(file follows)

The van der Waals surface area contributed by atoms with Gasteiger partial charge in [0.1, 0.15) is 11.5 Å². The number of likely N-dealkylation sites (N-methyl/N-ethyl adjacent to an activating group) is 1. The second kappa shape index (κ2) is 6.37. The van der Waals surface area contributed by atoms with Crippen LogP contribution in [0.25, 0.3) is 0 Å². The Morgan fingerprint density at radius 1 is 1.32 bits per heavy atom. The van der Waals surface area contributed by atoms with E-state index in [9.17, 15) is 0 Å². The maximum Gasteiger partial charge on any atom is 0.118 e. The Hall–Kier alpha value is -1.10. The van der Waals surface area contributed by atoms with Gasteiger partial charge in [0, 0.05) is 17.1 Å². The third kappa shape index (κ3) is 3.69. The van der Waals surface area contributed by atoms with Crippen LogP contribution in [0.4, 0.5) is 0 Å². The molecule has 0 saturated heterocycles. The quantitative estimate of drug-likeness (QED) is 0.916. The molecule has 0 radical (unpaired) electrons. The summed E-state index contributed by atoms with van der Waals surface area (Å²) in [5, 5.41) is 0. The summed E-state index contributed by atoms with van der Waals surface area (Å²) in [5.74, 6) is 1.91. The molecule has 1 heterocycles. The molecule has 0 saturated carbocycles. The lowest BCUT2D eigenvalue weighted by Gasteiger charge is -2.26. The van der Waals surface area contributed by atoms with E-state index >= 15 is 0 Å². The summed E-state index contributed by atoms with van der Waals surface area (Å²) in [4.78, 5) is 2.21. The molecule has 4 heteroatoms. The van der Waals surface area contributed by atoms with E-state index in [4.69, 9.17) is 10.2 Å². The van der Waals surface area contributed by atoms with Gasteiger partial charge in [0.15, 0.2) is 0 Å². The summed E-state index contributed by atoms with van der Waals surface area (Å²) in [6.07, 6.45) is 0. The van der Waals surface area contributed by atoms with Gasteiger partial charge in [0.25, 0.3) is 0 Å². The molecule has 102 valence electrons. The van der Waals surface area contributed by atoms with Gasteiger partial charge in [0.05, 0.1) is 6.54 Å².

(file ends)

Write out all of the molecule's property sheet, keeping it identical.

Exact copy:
The van der Waals surface area contributed by atoms with Gasteiger partial charge in [0.1, 0.15) is 11.5 Å². The number of likely N-dealkylation sites (N-methyl/N-ethyl adjacent to an activating group) is 1. The second kappa shape index (κ2) is 6.37. The van der Waals surface area contributed by atoms with Crippen LogP contribution in [0.25, 0.3) is 0 Å². The Morgan fingerprint density at radius 1 is 1.32 bits per heavy atom. The van der Waals surface area contributed by atoms with E-state index in [9.17, 15) is 0 Å². The maximum Gasteiger partial charge on any atom is 0.118 e. The Hall–Kier alpha value is -1.10. The van der Waals surface area contributed by atoms with Gasteiger partial charge in [0, 0.05) is 17.1 Å². The third kappa shape index (κ3) is 3.69. The van der Waals surface area contributed by atoms with Crippen LogP contribution in [0.4, 0.5) is 0 Å². The molecule has 0 saturated heterocycles. The quantitative estimate of drug-likeness (QED) is 0.916. The molecule has 0 radical (unpaired) electrons. The summed E-state index contributed by atoms with van der Waals surface area (Å²) in [5, 5.41) is 0. The summed E-state index contributed by atoms with van der Waals surface area (Å²) in [5.74, 6) is 1.91. The molecule has 1 heterocycles. The molecule has 0 saturated carbocycles. The lowest BCUT2D eigenvalue weighted by Gasteiger charge is -2.26. The van der Waals surface area contributed by atoms with E-state index >= 15 is 0 Å². The summed E-state index contributed by atoms with van der Waals surface area (Å²) in [4.78, 5) is 2.21. The molecule has 4 heteroatoms. The van der Waals surface area contributed by atoms with E-state index in [4.69, 9.17) is 10.2 Å². The van der Waals surface area contributed by atoms with Gasteiger partial charge in [0.15, 0.2) is 0 Å². The summed E-state index contributed by atoms with van der Waals surface area (Å²) in [6.07, 6.45) is 0. The van der Waals surface area contributed by atoms with Gasteiger partial charge in [0.25, 0.3) is 0 Å². The molecule has 102 valence electrons. The van der Waals surface area contributed by atoms with Gasteiger partial charge in [0.05, 0.1) is 6.54 Å².